The European Chess Championships is currently taking place in Kosovo. If you take a look at the field it is reflective of the incredible strength in depth in chess now. Just good player after good player. Players like me, at 2490 rating would just be considered washed up fodder in such an event. I’d get smashed game after game by hungry young 2600s eager for my easy rating points.
The two English representatives are David Howell and Gawain Jones who are far less easy to push around over the board. I don’t think many are tempted to play as the cost is very high. The way FIDE runs these events, you have to stay in the tournament hotel where they generally charge ridiculous amounts to stay there, (at least a grand for the entire duration of the tournament) so only the very best players, or those backed by their federation, need apply. You could well argue this is an elitist event, and if so why are there no qualifiers for it (where you’d win free accommodation for example), but this is a different story I guess and who would dare question the money men of FIDE?!
Gawain won a big tournament in Dubai recently so is riding a wave of confidence and is a player who tends to do well with momentum. David hasn’t been playing quite as well of late and struggled in round one. However he bounced back in round two by defeating Sargissian and the fact that two players rated in the high 2600’s were meeting as early as round two is another indication of just how tough this tournament is.
One of the pre tournament favourites was Ponomariov and he didn’t mess around in round one, soon launching an attack.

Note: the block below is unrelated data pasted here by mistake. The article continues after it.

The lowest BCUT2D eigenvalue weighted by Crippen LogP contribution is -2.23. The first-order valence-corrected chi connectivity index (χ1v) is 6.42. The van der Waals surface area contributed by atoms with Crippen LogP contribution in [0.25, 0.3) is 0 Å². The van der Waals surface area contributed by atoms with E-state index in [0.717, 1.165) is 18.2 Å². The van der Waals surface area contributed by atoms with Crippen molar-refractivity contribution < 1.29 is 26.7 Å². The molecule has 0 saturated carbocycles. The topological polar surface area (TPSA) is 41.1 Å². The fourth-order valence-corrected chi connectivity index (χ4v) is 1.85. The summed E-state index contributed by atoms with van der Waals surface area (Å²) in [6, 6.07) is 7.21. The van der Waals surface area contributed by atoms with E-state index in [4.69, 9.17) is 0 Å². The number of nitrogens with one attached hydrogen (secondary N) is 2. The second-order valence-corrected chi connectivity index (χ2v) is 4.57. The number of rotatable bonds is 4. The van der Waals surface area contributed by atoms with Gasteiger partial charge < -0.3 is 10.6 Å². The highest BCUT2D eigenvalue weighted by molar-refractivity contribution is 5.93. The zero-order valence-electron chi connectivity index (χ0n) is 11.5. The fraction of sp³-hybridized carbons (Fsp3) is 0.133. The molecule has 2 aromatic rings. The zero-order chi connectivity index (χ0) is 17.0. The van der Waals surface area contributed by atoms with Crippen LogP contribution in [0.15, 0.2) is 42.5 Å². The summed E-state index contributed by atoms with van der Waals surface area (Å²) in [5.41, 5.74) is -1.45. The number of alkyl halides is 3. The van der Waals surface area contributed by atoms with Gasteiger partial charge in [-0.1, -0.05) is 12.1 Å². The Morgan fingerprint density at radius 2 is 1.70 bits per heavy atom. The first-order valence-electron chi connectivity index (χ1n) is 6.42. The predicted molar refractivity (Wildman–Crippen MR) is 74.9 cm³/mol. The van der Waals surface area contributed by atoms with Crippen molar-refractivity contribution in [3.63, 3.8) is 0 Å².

The top Spanish player Vallejo Pons was also successful against the young Norwegian Getz.
One of the interesting things about the European Championships is that there are so many good players there who nobody has ever heard of. Look through the list of names and they are so obscure I doubt their own families have even heard of them. But let me tell you that doesn’t matter. These are very strong players.
Two players I have heard of and are very strong indeed are Zaven Andriasian and Alexey Dreev. Zaven is a nice guy with a sharp tactical style. I played him in Groningen one year and was very impressed by how much he saw in the post mortem. He’s also written a book on the Najdorf which has many good ideas. Dreev has the higher profile and has been one of the top players in Russia for many years now. It was interesting reading in the Dvorestky biography how he felt Dreev was one of the most naturally gifted players he had ever worked with but felt that he never quite achieved his full potential. In the end he comes unstuck as they face off in a tough tactical battle.
Danny Gormally is a talented English Grandmaster. He lives in the bustling market town of Alnwick, somewhere near Scotland.
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